Remember when Party Poker had hundreds of affiliates that took them to number one? Everyone wanted to be part of the growth of the new online poker business. Many people worked their tails off, which led to Party Poker’s spectacular success.

It troubles me to see sites that had people promote them for years, but once they reach a certain level of success, they abandon those same people that brought them to the dance.

The concept is simple: All business is about people, but in gambling even more so. People want to be where the action is.

Once you create action, the promotions are just maintenance to keep your players happy. I had rather spend marketing dollars on people-to-people business than intangible concepts like analytics and data mining.

Call me old school; I’ll take it as a compliment.

Robert Turner is a legendary poker player and casino marketing expert. Robert is most well- known for introducing the game of Omaha poker to Nevada in 1982 and to California in 1986. He created Legends of Poker for the Bicycle Casino in 1995.

He also helped create Live at the Bike, the first live gaming site broadcast on the Internet in 2002. He has spent over 30 years in casino marketing and player development and has served as an executive host at the Bicycle Casino and MGM.

Find Robert on Facebook at https://www.facebook.com/thechipburner and on Twitter @thechipburner. He can also be reached at robertturnerpoker@gmail.com for consulting and teaching.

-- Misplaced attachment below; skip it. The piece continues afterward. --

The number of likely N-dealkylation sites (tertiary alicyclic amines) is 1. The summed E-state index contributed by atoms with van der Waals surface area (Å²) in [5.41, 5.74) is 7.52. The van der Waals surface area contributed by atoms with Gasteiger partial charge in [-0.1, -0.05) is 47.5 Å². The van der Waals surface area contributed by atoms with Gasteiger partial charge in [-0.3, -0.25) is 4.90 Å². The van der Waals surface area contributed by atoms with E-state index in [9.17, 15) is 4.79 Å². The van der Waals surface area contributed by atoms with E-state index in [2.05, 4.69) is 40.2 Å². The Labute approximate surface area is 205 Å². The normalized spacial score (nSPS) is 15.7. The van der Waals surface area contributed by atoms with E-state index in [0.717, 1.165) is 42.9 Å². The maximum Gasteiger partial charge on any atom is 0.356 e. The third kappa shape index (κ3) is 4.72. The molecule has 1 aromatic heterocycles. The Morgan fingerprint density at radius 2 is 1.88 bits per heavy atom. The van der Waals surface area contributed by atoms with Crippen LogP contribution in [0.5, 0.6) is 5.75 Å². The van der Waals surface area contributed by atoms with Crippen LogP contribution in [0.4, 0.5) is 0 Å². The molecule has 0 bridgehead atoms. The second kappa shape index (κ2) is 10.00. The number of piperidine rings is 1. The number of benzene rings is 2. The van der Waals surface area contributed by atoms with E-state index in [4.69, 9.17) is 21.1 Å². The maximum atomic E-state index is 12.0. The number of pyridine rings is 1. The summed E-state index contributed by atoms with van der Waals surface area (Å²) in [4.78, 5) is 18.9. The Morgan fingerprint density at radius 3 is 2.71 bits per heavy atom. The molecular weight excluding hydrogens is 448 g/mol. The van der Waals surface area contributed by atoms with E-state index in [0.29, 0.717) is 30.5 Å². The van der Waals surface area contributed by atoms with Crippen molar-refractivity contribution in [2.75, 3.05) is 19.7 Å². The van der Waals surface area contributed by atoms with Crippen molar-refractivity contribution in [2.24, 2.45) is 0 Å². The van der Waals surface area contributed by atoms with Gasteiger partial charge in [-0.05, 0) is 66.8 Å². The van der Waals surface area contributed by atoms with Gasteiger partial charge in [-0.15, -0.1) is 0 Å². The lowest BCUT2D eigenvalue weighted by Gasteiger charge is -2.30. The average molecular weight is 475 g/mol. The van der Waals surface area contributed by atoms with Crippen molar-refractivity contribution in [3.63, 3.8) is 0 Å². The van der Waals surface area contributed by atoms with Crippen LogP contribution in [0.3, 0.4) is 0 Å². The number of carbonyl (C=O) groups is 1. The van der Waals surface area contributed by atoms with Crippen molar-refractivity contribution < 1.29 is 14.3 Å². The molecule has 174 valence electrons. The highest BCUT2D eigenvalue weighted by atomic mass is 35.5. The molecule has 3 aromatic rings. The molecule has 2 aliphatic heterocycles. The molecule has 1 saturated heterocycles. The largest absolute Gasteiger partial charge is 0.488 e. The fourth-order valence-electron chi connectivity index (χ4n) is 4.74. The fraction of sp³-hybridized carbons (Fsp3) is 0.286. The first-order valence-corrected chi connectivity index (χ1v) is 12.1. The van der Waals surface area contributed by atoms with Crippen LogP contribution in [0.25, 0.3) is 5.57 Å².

Liam Flood: The Gentleman of Poker

I was introduced to Liam Flood at the WSOP in the eighties by Terry Rogers, the legendary bookmaker from Ireland. I thought he was the CEO of some big corporation or a movie star. Liam was very tall and looked like a cross between Rock Hudson and Pierce Brosnan. While other players wore t-shirts and sweats, Liam came to the poker room wearing a suit. Liam dressed better than anyone; even Crandell Addington remarked how well Liam dressed for a poker tournament.

We spent a great deal of time at the tables and became good friends. Liam was very down-to-earth and had many Irish poker stories to tell. He constantly joked about people and kept you smiling.

In the early eighties I thought I could party with the best of them, but I was no match for Liam. On tournament nights I wanted to be in bed by midnight. I would say good night to Liam and tell him I would see him around noon at tournament time.